Italy’s worst drought in 70 years has led the country to declare a state of emergency in five northern regions.
Several municipalities have already announced water rationing, including the popular cities of Verona and Pisa.
The drought is the result of a severe heat wave wreaking havoc on the country, combined with around 50% less rain than at the same time last year.
It is also causing forest fires at a rate three times the average. So far in 2022, at least one fire has been recorded every two days, according to Coldiretti, Italy’s national farmers’ confederation.
The extreme heat also had other devastating effects. Monday, a section of the Marmolada Glacier in the Italian Alps collapsed killing at least seven people.
Prime Minister Mario Draghi said the event was “undoubtedly” linked to climate change.
Italy’s worst drought in 70 years
After four months of almost no rain, the north Italy is struggling with its worst drought since 1952. Po Riverthe longest in Italy, has reached record low water levels.
High temperatures and lack of snow in the mountains that normally feed the river are making the situation worse.
Stretching from the Alps in the northwest to the Adriatic Sea on the east coast, the vast waterway is a vital source of water for several regions. It is used for drinking water, crop irrigation and hydroelectric power generation in northern Italy.
Other rivers are also drying up. The Arno, which crosses Florence and supplies tap water, and the Tiber, which crosses Rome, both had water levels half of what is normal for June. Lakes Maggiore and Garda were also affected by lower than normal water levels for this time of year.
Where has Italy imposed emergency measures?
Five regions in northern Italy have declared a state of emergency. Emilia-Romagna, Fruili Venezia Guilia, Lombardy, Piedmont and Veneto have received €36.5 million in emergency funds to deal with water shortages.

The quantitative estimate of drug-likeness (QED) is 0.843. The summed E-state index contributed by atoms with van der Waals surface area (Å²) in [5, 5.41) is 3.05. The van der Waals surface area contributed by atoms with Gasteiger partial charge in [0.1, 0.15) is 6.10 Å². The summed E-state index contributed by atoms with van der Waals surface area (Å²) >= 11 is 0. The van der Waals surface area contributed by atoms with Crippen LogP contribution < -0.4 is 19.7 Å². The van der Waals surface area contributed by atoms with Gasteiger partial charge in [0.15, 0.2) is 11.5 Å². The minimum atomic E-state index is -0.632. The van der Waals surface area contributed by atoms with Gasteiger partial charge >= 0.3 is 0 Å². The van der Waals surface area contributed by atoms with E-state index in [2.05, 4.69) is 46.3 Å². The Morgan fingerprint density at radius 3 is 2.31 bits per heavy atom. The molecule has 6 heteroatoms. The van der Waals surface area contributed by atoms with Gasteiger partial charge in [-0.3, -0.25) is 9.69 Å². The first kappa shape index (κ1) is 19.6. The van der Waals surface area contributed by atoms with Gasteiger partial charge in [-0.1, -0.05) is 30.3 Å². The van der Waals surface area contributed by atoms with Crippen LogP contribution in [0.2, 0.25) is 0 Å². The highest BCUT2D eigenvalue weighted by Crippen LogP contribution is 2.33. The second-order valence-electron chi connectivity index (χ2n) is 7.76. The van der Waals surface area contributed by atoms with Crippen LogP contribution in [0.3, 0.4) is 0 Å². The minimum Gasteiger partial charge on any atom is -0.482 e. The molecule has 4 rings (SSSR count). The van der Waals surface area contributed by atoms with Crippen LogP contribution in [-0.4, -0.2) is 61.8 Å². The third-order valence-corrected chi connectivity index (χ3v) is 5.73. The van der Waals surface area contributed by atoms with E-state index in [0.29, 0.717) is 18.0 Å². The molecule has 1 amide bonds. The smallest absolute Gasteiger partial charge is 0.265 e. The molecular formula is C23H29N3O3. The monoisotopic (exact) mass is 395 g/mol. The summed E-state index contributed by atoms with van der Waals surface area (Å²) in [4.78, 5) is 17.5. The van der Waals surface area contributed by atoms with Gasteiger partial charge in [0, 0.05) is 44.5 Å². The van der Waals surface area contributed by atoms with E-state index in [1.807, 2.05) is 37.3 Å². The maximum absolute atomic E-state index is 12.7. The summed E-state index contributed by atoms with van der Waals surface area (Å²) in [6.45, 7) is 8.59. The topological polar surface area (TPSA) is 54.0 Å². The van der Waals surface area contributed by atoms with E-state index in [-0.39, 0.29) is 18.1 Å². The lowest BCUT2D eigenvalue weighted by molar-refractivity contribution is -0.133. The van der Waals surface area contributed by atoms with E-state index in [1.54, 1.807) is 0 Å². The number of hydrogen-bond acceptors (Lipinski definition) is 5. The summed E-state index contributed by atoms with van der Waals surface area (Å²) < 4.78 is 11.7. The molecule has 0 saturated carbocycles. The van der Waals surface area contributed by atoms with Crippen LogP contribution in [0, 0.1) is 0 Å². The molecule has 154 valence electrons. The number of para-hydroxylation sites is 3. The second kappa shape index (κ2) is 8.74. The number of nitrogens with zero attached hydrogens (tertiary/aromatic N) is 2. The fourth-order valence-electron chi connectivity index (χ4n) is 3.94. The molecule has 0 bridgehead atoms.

The state of emergency endows these regions with “extraordinary means and powers” to ensure public safety, such as the establishment of water rationing.
More than 100 municipalities in the Po Valley have already been asked to ration water overnight during drought too.
Rome is in a “state of calamity”
We are also increasingly concerned about hydroelectric power stations, which have generated about 40-50% less electricity in recent months. A plant in Piacenza, in the Emilia-Romagna region, has already been forced to temporarily shut down its turbines due to low water levels in the river.
In Lazio, the region around Rome, regional governments independently declared a “state of calamity” in June.
This saw water restrictions imposed in several municipalities around Lake Bracciano, 32km northwest of Rome. The measures banned the use of water for washing cars, watering gardens and cleaning outdoor patios.
In the capital, the city’s water department is lowering the pressure in the pipes so that the water supply is reduced without having to be suspended.
Travel advice for water bans in Italy
There are currently no restrictions on visits to Italy due to the drought. However, travelers should pay attention to emergency measures such as water rationing.
In Verona and Pisa, drinking water cannot be used to fill swimming pools, water vegetable gardens, gardens and sports fields, wash cars or for any activity not strictly necessary for human needs. Rationing will remain in place until August 31 and people who break the restrictions could be fined up to €500.
In Villorba, a municipality in the Veneto region, residents are not allowed to water gardens, wash cars or fill swimming pools between 6 a.m. and 11 p.m. The ban is in effect until September 30.
Some local councils are considering a restriction on the use of water for fountains and water parks. In Milan, decorative public fountains have been turned off and water sprinklers limited. Similar measures have been introduced under the state of emergency in the neighboring municipalities of Emilia-Romagna and Piedmont.
The Italian Amusement Parks Association has suggested using filtered seawater at attractions near the coast. Other parks may be forced to close.
Rome’s emergency measures could see public fountains shut down, as happened during a drought in 2017. A ripple effect could be more people buying single-use items. Plastic bottles, used for minutes before taking hundreds of years to decompose.
How long will the drought in Italy last?
The drought is currently showing few signs of easing, as Italy’s busiest summer season kicks off. The summer promises to be hot with little precipitation. The water level of the Po River continues to drop.
The restrictions introduced in the coming weeks are expected to remain in place until the end of the summer.